Pulitzer prize-winning photographer Greg Marinovich’s work is not for the faint-hearted.
It was not of any surprise to see the blood and pain of the 1990s in his work. Those who watched The Bang Bang Club or read the book would know him as the leader of the group.
At some point in the movie he finds himself in the middle of a hostel full of what were perceived to be Inkatha Freedom Party supporters wielding machetes.
Despite the fear in his eyes Marinovich got away unharmed but with great photographs.
In conversation with Karel Nel at Constitution Hill last week, Marinovich took those attending the launch of his exhibition through the gruesome past of the killings and police brutality in the townships in the 1980s and 1990s.
Intokoza Youth Against Crime’s Jerry Marobyane with war photographer João Silva and Greg Marinovich
His work gives an unsettling feeling and he chose the perfect day – Human Rights Day – to launch the work in the gallery at Constitution Hill.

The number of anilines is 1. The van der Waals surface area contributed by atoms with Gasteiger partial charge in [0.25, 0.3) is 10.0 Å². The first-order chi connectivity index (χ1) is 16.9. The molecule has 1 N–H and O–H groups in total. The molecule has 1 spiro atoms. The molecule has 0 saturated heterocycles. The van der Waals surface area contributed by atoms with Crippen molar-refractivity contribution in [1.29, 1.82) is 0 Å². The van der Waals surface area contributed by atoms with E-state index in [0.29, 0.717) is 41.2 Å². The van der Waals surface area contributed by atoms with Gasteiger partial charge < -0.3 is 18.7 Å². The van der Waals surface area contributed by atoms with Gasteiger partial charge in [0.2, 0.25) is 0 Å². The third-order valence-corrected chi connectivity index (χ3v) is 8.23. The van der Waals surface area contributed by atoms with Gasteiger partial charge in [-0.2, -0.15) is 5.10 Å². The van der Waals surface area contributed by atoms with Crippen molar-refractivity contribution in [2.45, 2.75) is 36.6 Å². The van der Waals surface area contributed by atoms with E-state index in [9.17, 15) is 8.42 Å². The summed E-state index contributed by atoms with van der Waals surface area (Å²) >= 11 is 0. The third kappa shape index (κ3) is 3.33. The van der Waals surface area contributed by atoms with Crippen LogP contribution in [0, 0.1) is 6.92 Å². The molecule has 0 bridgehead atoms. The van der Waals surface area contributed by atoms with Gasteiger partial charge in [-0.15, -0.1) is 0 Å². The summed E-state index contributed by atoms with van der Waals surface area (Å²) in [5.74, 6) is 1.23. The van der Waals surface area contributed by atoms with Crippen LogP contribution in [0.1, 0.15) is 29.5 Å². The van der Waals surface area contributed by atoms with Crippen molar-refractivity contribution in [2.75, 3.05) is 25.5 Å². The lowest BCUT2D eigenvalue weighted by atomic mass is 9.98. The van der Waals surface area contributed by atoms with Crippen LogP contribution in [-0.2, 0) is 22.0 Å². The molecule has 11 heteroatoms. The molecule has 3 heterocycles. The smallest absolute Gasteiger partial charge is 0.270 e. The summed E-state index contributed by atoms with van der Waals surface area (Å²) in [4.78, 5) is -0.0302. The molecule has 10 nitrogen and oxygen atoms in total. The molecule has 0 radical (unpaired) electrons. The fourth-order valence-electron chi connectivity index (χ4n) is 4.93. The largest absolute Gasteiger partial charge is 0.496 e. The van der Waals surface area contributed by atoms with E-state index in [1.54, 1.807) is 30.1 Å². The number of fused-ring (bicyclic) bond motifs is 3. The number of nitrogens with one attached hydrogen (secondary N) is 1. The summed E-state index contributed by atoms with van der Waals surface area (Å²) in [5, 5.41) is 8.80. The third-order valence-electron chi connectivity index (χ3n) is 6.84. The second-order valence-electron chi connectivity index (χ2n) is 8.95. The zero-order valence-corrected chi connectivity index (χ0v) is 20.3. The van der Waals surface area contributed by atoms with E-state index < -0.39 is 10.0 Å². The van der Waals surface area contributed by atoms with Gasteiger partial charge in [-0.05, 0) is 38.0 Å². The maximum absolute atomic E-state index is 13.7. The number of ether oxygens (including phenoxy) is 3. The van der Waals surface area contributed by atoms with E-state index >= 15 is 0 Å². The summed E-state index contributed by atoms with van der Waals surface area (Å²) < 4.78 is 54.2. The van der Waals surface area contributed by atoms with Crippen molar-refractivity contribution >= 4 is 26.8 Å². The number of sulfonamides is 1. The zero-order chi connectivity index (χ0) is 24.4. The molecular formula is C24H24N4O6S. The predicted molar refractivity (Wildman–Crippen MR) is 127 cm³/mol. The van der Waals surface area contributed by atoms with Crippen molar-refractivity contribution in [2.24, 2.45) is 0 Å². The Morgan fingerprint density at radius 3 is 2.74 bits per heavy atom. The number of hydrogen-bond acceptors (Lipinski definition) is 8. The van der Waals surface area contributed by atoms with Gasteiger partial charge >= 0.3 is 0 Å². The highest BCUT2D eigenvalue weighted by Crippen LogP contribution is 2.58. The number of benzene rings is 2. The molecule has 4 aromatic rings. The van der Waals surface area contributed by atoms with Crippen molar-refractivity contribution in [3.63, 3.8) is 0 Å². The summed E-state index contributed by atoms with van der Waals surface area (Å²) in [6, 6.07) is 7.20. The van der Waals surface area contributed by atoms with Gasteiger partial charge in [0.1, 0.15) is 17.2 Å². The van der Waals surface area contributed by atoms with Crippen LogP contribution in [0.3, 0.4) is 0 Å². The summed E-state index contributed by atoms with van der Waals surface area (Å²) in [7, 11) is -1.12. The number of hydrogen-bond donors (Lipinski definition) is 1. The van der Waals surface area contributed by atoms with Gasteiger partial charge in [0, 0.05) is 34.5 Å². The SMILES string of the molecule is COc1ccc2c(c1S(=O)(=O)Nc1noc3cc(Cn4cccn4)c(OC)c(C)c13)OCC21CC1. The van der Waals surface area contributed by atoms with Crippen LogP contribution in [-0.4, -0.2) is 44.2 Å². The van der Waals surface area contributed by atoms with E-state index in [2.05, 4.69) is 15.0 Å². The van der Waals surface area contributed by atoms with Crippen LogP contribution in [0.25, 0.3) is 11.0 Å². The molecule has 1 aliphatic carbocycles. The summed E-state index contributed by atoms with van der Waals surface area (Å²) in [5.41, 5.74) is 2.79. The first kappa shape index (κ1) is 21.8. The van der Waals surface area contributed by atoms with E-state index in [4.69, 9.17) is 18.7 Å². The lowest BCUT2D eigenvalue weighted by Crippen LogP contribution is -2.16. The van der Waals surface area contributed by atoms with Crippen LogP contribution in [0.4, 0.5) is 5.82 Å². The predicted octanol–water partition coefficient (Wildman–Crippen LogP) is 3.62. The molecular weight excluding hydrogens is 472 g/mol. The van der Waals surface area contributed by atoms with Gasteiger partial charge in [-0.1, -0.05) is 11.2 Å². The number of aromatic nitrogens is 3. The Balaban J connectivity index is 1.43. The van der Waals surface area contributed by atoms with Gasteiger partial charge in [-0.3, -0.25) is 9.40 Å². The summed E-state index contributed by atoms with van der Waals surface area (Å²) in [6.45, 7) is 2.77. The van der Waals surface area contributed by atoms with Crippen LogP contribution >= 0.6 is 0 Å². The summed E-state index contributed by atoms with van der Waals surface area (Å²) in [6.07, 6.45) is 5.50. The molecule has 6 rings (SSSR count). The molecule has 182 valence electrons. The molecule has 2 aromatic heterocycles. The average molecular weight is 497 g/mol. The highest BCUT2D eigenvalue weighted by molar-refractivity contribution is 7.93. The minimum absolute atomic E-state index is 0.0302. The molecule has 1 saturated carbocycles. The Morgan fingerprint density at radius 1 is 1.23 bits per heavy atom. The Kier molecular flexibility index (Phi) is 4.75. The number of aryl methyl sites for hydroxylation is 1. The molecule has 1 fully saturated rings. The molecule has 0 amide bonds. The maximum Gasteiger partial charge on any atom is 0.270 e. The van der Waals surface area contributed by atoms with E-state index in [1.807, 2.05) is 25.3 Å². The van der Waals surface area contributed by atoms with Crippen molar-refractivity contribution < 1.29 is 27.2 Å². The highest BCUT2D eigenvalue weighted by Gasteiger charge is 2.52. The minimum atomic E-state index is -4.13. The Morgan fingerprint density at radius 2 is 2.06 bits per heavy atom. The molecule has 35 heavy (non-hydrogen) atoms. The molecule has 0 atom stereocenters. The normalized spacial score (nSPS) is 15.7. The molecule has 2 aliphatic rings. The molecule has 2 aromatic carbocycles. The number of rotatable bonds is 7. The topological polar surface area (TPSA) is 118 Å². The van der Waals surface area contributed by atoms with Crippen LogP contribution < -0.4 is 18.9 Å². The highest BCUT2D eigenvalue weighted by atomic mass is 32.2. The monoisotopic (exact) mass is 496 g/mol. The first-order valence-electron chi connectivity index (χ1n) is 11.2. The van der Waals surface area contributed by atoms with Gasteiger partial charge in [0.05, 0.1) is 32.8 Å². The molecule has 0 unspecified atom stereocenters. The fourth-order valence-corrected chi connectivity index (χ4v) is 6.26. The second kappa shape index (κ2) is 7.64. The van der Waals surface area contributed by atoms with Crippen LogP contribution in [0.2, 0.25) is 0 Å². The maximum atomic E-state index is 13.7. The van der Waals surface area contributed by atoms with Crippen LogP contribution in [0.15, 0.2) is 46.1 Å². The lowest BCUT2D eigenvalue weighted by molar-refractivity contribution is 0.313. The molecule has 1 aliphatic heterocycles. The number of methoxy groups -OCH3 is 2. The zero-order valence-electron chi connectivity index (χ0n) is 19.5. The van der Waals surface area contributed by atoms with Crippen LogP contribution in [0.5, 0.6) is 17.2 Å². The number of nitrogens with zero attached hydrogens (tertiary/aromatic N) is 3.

“I don’t like these pictures,” he said when he was asked about the aftereffect that photographers experience covering such stories.
Thina Miya and Elizabeth Moloto at the exhibition
Among those in attendance was his longtime friend and one of the four Bang Bang Club members, João Silva, whom he described as fearless.
The event was unlike most exhibition openings, which are held in the evening, with wine flowing and sophisticated artsy chit-chat.
Farrell Ngilima looks at some of the images
Instead, like the photographs on display, this was a sombre affair, held at 11am with tea on offer.
The event drew a lot of media people – photographers, journalists and media analysts – and visitors.
The exhibition is part of a string of events under Constitution Hill’s theme StandUp4HumanRights, part of the Human Rights Festival that started on Thursday and ends today.